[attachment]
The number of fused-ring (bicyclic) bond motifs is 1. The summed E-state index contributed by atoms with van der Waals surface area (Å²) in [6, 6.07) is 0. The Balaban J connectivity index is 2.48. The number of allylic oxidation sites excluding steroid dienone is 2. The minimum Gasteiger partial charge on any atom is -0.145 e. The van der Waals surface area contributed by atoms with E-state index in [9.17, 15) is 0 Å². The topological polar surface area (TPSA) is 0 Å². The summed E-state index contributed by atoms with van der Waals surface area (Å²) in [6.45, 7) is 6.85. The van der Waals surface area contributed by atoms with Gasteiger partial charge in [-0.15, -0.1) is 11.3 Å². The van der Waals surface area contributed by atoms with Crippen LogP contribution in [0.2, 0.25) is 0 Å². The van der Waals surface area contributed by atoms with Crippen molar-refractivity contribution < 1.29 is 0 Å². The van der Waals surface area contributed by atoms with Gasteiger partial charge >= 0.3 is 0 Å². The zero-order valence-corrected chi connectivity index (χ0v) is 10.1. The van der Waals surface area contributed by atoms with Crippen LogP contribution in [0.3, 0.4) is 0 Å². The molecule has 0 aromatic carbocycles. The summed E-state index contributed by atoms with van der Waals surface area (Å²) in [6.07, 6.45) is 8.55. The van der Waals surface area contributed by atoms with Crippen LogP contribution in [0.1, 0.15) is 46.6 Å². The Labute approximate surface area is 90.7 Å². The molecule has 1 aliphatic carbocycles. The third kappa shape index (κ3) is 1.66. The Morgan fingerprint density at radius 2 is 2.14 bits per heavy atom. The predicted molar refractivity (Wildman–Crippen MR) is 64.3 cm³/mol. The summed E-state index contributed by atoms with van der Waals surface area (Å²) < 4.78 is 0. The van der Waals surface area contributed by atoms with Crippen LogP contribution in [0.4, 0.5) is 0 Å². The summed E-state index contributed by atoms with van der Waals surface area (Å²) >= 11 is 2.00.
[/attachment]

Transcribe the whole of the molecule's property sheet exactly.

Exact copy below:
The number of fused-ring (bicyclic) bond motifs is 1. The summed E-state index contributed by atoms with van der Waals surface area (Å²) in [6, 6.07) is 0. The Balaban J connectivity index is 2.48. The number of allylic oxidation sites excluding steroid dienone is 2. The minimum Gasteiger partial charge on any atom is -0.145 e. The van der Waals surface area contributed by atoms with E-state index in [9.17, 15) is 0 Å². The topological polar surface area (TPSA) is 0 Å². The summed E-state index contributed by atoms with van der Waals surface area (Å²) in [6.45, 7) is 6.85. The van der Waals surface area contributed by atoms with Gasteiger partial charge in [-0.15, -0.1) is 11.3 Å². The van der Waals surface area contributed by atoms with Crippen LogP contribution in [0.2, 0.25) is 0 Å². The van der Waals surface area contributed by atoms with Crippen molar-refractivity contribution < 1.29 is 0 Å². The van der Waals surface area contributed by atoms with Gasteiger partial charge >= 0.3 is 0 Å². The zero-order valence-corrected chi connectivity index (χ0v) is 10.1. The van der Waals surface area contributed by atoms with Crippen LogP contribution in [0.3, 0.4) is 0 Å². The molecule has 0 aromatic carbocycles. The summed E-state index contributed by atoms with van der Waals surface area (Å²) in [6.07, 6.45) is 8.55. The van der Waals surface area contributed by atoms with Crippen LogP contribution in [0.1, 0.15) is 46.6 Å². The Labute approximate surface area is 90.7 Å². The molecule has 1 aliphatic carbocycles. The third kappa shape index (κ3) is 1.66. The Morgan fingerprint density at radius 2 is 2.14 bits per heavy atom. The predicted molar refractivity (Wildman–Crippen MR) is 64.3 cm³/mol. The summed E-state index contributed by atoms with van der Waals surface area (Å²) < 4.78 is 0. The van der Waals surface area contributed by atoms with Crippen LogP contribution in [0.4, 0.5) is 0 Å². The summed E-state index contributed by atoms with van der Waals surface area (Å²) >= 11 is 2.00.